Alexandra Alford served as a funded MCH trainee from 2015-2018 while at the University of Tennessee. During her time as a funded MCH trainee, Alexandra completed her Master of Science in Public Health Nutrition, Master of Public Health in Community Health Education, and dietetic internship. After completing her coursework and dietetic internship, Alexandra worked for the University of Tennessee Extension in Wilson County as a Program Assistant for Farmers’ Market Fresh. In this role, she promoted fresh fruit and vegetable consumption from farmers’ markets to various individuals in the MCH population, specifically focused on low-income residents of Wilson County, TN. Alexandra now works for the USDA, National Institute of Food and Agriculture as a Program Specialist in the Division of Nutrition. She currently provides support for the Expanded Food and Nutrition Education Program, which aims to improve diet quality, physical activity, food resource management, food safety, and food security for over a half million low-income families and youth in all 50 states, the District of Columbia, and six U.S. territories.
Marissa Black, MS, RDN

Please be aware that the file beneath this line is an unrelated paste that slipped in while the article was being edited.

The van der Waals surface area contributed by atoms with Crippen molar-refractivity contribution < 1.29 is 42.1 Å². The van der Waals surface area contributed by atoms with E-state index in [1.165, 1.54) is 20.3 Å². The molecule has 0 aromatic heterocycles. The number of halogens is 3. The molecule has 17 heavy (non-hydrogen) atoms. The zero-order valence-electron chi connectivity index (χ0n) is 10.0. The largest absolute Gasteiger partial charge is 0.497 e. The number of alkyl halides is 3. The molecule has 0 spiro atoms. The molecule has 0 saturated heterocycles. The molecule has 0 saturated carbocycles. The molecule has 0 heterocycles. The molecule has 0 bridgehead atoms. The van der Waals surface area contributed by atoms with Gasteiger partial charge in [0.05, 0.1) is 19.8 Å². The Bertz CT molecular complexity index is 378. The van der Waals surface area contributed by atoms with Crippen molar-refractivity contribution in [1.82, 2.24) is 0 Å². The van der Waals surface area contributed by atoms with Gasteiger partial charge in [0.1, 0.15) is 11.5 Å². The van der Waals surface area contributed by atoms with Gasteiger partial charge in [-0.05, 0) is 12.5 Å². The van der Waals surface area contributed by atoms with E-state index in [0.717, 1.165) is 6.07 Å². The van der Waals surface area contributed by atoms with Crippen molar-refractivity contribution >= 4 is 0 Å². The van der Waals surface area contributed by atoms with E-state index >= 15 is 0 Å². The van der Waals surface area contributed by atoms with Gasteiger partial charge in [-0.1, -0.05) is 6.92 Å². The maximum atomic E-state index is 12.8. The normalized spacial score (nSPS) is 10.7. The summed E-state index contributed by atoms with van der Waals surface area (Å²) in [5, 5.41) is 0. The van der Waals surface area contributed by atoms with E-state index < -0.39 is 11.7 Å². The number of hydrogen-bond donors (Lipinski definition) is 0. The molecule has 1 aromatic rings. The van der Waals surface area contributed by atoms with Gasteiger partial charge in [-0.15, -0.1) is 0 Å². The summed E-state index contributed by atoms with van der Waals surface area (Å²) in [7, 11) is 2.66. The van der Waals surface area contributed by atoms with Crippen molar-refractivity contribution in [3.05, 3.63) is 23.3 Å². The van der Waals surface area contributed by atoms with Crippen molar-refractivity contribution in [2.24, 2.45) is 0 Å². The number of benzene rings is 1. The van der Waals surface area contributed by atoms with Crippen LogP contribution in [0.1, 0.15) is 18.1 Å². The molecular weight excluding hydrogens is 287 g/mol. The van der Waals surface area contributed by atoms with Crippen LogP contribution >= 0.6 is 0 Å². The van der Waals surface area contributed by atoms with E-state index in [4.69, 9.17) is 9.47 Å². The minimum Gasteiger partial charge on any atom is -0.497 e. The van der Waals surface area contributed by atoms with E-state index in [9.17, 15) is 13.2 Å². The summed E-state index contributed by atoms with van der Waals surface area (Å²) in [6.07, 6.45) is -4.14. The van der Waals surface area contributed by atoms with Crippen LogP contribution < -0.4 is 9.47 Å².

Marissa earned a Master of Science in Public Health Nutrition from the University of Tennessee. Originally from Gainesville, Florida, she received Bachelor’s degrees in Business Administration and Japanese from the University of Florida. She worked as a clinical trial assistant at UF Pediatric Genetics and Metabolism before moving to Knoxville, Tennessee to be with her husband. Marissa hopes to practice with the pediatric population before ultimately pursuing a career in public health nutrition. Her MCH Traineeship gave her the opportunity to learn more about this population while gaining valuable leadership skills. Marissa has received the Commission on Dietetic Registration Diversity Scholarship (2017) and the Ruth Huenemann Public Health Nutrition Fellowship from the University of Tennessee, College of Education, Health and Human Sciences (2017-2018).